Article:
A couple of weeks ago I was in San Francisco and had the great pleasure of meeting Nick Sowers.
Nick defines himself as someone who “constructs space with sound” and we soon found ourselves talking about space (obviously), cities, walking and everything urban. We talked about how sounds and noises influence the perception of our surroundings and the role they play in terms of memory and orientation.
That’s when I told him that I have written for The Little Book of Kabul a musical score for a construction site. This piece was originally conceived as a fully fledged sinfonietta (that the amazing composer Giovanni Dettori checked for musical and compositional accuracy). For reasons of space it became a much shorter piece, but it is a fundamental part of the book anyway.
I had visited the construction site of what would become Rahim Walizada‘s Design Cafe in Kabul several times. I took notes and spoke to people, but then after a while I was at loss for stimuli: didn’t know how to interact with the place anymore and was getting pretty bored. I then decided to sit in the corner, listen and write down all the sounds I could hear, their intensity and where they were coming from. I didn’t have anything specific in mind back then, but when I went through my notes months later while writing the book, I realised it was an incredible opportunity to experiment with writing and explore different ways of describing spatial relations.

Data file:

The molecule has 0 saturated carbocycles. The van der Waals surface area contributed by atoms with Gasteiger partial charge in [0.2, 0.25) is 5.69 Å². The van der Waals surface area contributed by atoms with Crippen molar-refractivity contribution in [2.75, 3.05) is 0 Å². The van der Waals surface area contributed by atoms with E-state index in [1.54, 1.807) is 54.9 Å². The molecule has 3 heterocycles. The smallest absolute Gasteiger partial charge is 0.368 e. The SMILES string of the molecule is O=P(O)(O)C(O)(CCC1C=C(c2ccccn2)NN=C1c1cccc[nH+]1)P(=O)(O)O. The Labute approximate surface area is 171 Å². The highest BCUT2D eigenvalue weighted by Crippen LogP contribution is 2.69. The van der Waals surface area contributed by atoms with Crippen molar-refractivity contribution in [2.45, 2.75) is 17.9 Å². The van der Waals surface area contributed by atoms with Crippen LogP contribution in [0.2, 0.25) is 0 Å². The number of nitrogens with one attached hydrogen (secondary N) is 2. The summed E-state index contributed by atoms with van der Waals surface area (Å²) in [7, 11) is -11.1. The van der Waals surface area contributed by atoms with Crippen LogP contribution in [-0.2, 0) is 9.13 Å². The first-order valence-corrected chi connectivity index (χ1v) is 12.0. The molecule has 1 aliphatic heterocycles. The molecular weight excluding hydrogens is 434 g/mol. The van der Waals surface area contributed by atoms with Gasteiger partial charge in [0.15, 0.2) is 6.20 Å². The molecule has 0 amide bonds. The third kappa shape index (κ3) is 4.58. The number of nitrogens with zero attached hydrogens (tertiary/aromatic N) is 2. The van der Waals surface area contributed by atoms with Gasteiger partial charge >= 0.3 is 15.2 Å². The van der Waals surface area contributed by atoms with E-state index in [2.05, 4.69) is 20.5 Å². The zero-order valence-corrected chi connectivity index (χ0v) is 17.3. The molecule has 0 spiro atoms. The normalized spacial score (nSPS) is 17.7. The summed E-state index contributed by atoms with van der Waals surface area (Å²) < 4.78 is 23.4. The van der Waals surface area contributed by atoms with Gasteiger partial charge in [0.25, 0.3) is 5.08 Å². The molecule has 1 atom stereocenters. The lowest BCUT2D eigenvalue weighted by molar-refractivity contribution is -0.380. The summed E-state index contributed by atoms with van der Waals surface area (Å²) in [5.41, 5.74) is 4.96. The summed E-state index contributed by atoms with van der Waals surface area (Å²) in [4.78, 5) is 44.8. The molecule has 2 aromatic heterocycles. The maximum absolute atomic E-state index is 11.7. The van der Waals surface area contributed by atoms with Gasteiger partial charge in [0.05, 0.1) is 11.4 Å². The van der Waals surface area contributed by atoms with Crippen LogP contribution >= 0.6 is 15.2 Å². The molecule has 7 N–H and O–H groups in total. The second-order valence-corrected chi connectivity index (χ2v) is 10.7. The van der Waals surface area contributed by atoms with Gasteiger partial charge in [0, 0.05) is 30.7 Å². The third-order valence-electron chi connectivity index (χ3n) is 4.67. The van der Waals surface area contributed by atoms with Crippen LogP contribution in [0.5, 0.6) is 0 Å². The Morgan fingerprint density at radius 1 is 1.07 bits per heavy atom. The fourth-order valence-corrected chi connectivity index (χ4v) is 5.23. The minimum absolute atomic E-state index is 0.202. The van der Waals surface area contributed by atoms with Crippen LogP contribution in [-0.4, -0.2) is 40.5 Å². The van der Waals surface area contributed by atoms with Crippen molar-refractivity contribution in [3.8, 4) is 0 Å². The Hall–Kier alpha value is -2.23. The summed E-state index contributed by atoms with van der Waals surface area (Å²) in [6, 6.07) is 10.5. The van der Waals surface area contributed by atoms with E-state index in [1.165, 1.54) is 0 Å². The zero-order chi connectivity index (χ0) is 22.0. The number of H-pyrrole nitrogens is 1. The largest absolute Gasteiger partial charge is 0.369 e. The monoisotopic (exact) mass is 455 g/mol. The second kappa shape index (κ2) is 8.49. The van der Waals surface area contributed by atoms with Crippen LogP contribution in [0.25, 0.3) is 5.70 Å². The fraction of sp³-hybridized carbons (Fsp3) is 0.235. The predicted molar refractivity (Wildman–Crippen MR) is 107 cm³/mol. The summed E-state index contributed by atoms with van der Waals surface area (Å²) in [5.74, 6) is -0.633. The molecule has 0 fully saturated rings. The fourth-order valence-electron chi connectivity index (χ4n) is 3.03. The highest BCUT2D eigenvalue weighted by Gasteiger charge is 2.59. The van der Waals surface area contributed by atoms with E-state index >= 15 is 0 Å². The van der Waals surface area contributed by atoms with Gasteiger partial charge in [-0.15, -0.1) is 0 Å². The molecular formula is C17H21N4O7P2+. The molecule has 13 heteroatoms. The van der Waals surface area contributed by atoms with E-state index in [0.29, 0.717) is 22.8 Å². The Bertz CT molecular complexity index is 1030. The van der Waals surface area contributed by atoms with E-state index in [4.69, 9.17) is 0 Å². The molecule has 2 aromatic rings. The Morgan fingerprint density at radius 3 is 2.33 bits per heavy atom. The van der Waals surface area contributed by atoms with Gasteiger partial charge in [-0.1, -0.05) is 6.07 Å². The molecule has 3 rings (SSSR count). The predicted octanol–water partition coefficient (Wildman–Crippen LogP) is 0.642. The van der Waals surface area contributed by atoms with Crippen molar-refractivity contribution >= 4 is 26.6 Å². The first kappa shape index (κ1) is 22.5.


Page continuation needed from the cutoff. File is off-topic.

I told all this to Nick, we understood we spoke the same language and he invited me to join him in his sound studio and asked me if if was OK with him trying to make my musical score play. I was completely thrilled.
His studio is a remarkable little place where he set up a sound device that allows you to experience the three-dimensionality of space through sound. We didn’t have much time, but we played around and we could both feel that there something there that was worth chasing.
As we parted ways, Nick told me that he wanted to spend more time with those sounds and make something out of it. The idea made me really happy: there was the chance for my words to morph, to take body in a different shape and substance. I don’t think I could have asked for anything better.
A few days later, Nick got back to me and sent me his reinterpretation of my music score.
(You can read his take on our encounter here)
When my sister Susanna Recchia, who is a dance artist, listened to Nick’s piece, she immediately said that she would love to try and use it for one of her performances. This is yet to happen, but I am really hoping that it would soon become a further chance of collaboration and one new embodiment of experimenting with words, sounds and space.